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Spokane, Washington  Est. May 19, 1883
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Sports >  Outdoors

Out & about: Wilderness cabins OK to maintain, judge says

Canyon Creek Shelter in Olympic National Park was constructed by the Civilian Conservation Corps. (Eric Strang photo)
Canyon Creek Shelter in Olympic National Park was constructed by the Civilian Conservation Corps. (Eric Strang photo)

OUTHOUSE – Maintaining historic cabins with helicopter support is OK in wilderness, according to a federal judge who has rejected efforts by an environmental group to force Olympic National Park to remove five wilderness cabins it recently rebuilt or repaired.

Montana-based Wilderness Watch argued that park officials violated the purpose of the federal Wilderness Act when they decided to restore Botten Cabin, Canyon Creek Shelter, Wilder Shelter, Bear Camp Shelter and Elk Lake Shelter since 2009. The group also took issue with how the work was done, because it used helicopters and motorized tools.

U.S. District Judge Ronald Leighton in Tacoma rejected those arguments in a decision Wednesday. He said it’s ambiguous whether restoring such structures can be considered a purpose of the Wilderness Act, but deference was due to the National Park Service because it reasonably interpreted the law.

“The court’s ruling has far-reaching implications,” said Chris Moore, executive director of the Washington Trust for Historic Preservation. “It enables the National Park Service and other federal agencies that manage America’s wilderness to meet their stewardship mission related to historic and cultural resources in a manner that complies with the Wilderness Act.”

Falling fish fries

Seattle power line

OUTSHORTED – Utility officials say a falling fish knocked out power to nearly 200 customers this week in Seattle. While the city is famous for throwing and catching fish in Pike Place Market, this fish apparently was fumbled by a wild bird of prey.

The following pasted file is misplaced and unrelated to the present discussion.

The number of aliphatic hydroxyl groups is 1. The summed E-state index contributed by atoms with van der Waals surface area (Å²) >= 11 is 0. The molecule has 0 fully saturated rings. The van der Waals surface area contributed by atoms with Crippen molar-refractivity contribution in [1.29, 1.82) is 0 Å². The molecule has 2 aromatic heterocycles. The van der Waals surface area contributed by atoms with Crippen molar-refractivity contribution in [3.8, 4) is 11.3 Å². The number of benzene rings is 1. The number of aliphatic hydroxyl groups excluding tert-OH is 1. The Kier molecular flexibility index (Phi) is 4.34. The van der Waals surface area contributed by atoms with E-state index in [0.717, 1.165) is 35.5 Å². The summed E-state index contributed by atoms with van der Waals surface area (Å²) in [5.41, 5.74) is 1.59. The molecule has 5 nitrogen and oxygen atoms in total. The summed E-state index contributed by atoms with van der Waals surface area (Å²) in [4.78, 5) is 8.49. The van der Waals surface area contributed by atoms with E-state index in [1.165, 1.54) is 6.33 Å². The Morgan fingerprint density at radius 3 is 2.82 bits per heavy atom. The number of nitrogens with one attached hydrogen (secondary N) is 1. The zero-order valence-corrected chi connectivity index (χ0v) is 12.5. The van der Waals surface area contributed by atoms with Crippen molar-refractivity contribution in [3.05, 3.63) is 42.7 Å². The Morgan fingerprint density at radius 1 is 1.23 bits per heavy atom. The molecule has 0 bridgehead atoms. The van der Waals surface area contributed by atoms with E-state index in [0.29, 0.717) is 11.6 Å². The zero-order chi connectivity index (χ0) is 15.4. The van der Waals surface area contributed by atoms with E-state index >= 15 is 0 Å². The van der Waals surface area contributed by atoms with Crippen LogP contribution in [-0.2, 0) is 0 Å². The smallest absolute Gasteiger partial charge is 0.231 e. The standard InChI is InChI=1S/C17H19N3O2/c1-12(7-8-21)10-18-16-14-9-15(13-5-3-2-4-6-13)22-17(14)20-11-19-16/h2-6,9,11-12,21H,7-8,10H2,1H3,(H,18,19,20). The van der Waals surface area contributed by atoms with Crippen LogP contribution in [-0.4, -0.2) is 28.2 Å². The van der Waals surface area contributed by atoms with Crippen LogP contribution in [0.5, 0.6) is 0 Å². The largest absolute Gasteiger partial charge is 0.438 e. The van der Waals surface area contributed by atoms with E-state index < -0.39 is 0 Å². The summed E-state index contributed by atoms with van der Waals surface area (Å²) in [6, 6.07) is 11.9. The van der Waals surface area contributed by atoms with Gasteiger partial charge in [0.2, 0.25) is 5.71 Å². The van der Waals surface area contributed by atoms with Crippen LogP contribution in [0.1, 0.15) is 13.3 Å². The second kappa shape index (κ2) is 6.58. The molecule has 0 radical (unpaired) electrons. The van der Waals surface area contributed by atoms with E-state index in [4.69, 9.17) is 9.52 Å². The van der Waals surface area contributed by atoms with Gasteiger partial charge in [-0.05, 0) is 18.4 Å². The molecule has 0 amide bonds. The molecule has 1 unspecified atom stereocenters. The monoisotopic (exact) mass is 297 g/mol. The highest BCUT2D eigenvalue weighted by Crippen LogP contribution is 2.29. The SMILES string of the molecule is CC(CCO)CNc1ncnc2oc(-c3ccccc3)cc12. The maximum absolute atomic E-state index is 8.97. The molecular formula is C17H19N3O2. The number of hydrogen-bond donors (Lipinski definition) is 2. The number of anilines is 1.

Seattle City Light says a witness reported seeing a bird drop the fish. It was presumably one of the bald eagles or ospreys that hunt in the nearby Duwamish River.

A crew investigating the outage walked the power lines and found what workers described as an electrocuted salmon, or perhaps a bird’s attempt at a fish fry.

Power was out for about 2 1/2 hours.

City Light says birds often cause power outages – 162 of them in Seattle last year, including two by bald eagles. Raccoons are another common culprit. But spokeswoman Connie McDougall told the Associated Press that this is the first time she’s heard of a fish knocking out power.

Similarly, wild turkeys have been the culprits in several power outages recently in Medford, Oregon.

Ski area closes

citing snowmobile issues

OUTSHARED –The owner of an Oregon ski area said he won’t open this season because of concerns about snowmobiles creating an unsafe environment in his parking lot.

Spout Springs Ski Area owner John Murray said the slopes are otherwise ready to open, but the machines have made the parking area too dangerous for customers.

The family-owned ski area operates under a special use permit with the Umatilla National Forest. It is also a designated Sno-Park area, allowing it to be used as a launch point for snowmobiles to access trails.

Murray said there have already been some close calls and he doesn’t want to be responsible for anyone getting hurt.

Walla Walla District Ranger Mike Rassbach said the forest is trying to make sure everyone plays by the rules.

The ski area offers opportunities for the beginning skier as well as the advanced. The ski area, favored by beginners and families looking for a day on the snow, boasts four lifts serving 11 downhill trails and 21 Nordic tracks on 250 skiable acres.

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